What You'll Learn:
I wish I didn’t worry about what other people think.
My deepest regret of my fifty-two years of life is having lived it fearfully.
I spent too much time trying to meet other people’s ideas of normal.
I regret not being kinder to people. I was too often concerned with being right instead of being kind.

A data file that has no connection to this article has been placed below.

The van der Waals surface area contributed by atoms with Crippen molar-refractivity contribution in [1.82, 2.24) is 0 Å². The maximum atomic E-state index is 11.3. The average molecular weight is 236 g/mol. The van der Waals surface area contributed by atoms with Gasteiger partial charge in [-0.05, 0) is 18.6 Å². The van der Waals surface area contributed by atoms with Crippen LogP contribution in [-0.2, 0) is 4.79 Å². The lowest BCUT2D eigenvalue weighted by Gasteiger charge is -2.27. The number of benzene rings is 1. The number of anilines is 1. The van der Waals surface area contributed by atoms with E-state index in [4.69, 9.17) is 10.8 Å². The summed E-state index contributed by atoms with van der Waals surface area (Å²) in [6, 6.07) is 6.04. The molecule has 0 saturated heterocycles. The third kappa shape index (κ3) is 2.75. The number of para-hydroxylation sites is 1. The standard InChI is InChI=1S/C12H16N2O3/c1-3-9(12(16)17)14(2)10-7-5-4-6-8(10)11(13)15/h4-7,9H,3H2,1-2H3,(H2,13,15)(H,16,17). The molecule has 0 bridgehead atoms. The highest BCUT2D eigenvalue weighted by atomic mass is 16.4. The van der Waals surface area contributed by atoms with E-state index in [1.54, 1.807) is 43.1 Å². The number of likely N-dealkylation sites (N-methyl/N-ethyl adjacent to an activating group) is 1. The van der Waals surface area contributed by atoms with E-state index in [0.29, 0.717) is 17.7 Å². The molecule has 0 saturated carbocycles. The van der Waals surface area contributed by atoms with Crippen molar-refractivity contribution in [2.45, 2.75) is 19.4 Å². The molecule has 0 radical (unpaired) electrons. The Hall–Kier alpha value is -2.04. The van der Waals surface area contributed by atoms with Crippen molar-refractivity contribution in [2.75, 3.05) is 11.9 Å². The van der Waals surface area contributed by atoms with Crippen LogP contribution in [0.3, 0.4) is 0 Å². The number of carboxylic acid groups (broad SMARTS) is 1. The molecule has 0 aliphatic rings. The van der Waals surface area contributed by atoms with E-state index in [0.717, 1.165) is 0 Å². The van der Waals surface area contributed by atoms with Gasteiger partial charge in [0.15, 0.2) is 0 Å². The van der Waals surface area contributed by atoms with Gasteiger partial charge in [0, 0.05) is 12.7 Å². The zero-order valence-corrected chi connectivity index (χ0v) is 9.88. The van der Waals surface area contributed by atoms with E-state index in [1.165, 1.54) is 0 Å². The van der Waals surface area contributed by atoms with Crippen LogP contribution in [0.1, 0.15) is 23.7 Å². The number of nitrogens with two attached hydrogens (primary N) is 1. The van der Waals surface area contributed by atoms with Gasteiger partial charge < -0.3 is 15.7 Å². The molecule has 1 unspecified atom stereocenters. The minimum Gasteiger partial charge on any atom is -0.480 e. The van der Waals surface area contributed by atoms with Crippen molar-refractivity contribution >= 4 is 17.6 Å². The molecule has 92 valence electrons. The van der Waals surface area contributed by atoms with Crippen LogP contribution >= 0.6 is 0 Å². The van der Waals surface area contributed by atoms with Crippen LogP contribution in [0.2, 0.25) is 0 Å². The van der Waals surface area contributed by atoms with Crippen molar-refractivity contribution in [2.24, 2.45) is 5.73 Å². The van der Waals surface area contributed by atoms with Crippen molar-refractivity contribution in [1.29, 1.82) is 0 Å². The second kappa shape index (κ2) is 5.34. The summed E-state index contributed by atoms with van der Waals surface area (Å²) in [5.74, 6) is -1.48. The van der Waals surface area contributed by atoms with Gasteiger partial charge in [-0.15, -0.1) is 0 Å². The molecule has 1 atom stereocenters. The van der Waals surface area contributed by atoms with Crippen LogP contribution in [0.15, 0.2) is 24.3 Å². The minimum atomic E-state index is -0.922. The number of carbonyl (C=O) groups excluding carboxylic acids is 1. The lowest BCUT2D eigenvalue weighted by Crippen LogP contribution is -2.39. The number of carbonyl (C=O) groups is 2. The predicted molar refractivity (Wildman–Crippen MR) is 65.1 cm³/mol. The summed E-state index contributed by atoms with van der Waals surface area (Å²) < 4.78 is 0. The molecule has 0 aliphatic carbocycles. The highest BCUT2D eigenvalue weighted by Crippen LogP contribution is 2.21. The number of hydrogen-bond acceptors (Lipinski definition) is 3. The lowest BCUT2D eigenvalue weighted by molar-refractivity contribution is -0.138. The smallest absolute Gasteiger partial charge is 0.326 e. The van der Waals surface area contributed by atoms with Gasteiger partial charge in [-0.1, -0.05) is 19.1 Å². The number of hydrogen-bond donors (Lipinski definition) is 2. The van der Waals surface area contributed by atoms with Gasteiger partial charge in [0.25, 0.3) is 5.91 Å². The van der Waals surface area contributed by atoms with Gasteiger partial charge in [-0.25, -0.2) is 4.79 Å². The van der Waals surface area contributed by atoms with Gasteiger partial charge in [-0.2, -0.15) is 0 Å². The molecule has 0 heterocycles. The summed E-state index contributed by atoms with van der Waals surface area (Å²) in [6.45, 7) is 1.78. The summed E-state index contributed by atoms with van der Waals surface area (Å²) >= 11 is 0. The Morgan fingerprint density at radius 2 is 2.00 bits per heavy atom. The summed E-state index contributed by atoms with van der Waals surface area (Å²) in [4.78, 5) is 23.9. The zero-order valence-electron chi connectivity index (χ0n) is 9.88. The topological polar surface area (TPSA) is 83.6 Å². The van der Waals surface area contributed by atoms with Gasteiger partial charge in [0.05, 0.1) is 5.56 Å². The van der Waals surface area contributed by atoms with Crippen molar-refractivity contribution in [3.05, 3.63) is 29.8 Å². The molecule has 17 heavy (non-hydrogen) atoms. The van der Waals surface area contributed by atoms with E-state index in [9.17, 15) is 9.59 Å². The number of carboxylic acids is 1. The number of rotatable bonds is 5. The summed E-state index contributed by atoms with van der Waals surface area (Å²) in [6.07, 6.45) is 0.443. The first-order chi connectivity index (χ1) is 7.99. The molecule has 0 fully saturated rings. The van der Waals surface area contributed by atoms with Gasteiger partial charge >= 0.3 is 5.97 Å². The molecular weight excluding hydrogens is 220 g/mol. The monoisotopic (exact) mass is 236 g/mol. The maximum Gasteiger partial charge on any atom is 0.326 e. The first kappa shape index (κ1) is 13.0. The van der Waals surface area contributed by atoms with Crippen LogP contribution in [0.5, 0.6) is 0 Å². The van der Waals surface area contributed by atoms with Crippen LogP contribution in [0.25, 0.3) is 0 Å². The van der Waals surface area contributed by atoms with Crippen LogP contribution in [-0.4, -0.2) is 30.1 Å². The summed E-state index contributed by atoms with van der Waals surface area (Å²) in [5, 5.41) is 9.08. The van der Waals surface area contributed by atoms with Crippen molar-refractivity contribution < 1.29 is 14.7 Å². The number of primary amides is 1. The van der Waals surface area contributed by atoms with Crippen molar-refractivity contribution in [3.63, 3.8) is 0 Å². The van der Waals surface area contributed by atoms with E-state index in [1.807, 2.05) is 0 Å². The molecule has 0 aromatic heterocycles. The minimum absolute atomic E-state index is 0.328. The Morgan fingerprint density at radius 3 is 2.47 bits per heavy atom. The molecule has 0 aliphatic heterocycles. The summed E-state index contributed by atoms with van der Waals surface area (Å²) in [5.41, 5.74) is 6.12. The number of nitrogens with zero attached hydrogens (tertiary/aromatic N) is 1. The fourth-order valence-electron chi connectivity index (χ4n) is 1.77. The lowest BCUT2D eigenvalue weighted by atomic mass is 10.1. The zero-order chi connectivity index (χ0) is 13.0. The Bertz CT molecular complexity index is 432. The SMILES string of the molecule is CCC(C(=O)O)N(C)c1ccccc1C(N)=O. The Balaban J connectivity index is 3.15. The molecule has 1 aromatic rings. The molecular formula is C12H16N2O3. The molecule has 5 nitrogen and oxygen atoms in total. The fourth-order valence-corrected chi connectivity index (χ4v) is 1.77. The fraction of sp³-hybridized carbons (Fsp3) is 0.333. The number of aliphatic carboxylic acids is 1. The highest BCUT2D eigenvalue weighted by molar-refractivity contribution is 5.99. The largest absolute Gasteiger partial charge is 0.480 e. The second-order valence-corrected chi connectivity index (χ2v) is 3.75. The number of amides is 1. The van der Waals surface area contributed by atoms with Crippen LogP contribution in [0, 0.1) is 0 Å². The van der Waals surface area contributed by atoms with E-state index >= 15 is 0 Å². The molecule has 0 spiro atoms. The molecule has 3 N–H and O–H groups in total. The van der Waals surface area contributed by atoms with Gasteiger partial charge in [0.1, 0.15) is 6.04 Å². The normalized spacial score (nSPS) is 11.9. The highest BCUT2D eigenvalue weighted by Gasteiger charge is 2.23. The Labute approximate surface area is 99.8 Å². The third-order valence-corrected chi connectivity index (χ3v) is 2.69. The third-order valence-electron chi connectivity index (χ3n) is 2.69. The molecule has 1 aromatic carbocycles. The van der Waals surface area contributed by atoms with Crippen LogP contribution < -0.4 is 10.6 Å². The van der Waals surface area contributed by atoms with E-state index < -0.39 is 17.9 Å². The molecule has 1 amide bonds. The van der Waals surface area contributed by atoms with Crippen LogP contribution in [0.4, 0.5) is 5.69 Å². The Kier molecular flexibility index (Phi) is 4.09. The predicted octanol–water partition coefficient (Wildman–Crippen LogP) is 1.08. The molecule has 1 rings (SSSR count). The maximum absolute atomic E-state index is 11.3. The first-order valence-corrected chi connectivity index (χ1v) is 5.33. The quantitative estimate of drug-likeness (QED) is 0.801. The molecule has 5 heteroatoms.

These are a handful of responses that people submitted to the World Regret Survey, which collected some 16,000 regrets from respondents hailing from 105 different countries. A common response to regret is to “let it go,” but according to serial bestselling author Daniel Pink, who spearheaded the World Regret Survey, the “no regrets” approach to life is untenable. Regrets keep us connected to our humanity and give us the opportunity to become better than we were before. In The Power of Regret, Pink examines the findings of the World Regret Survey, follows up with 100 of the respondents for in-depth interviews, and combines his discoveries with several decades of research on the subject of regret. Regret is an emotion as powerful as it is misunderstood, and Pink submits that it carries the potential to make us better.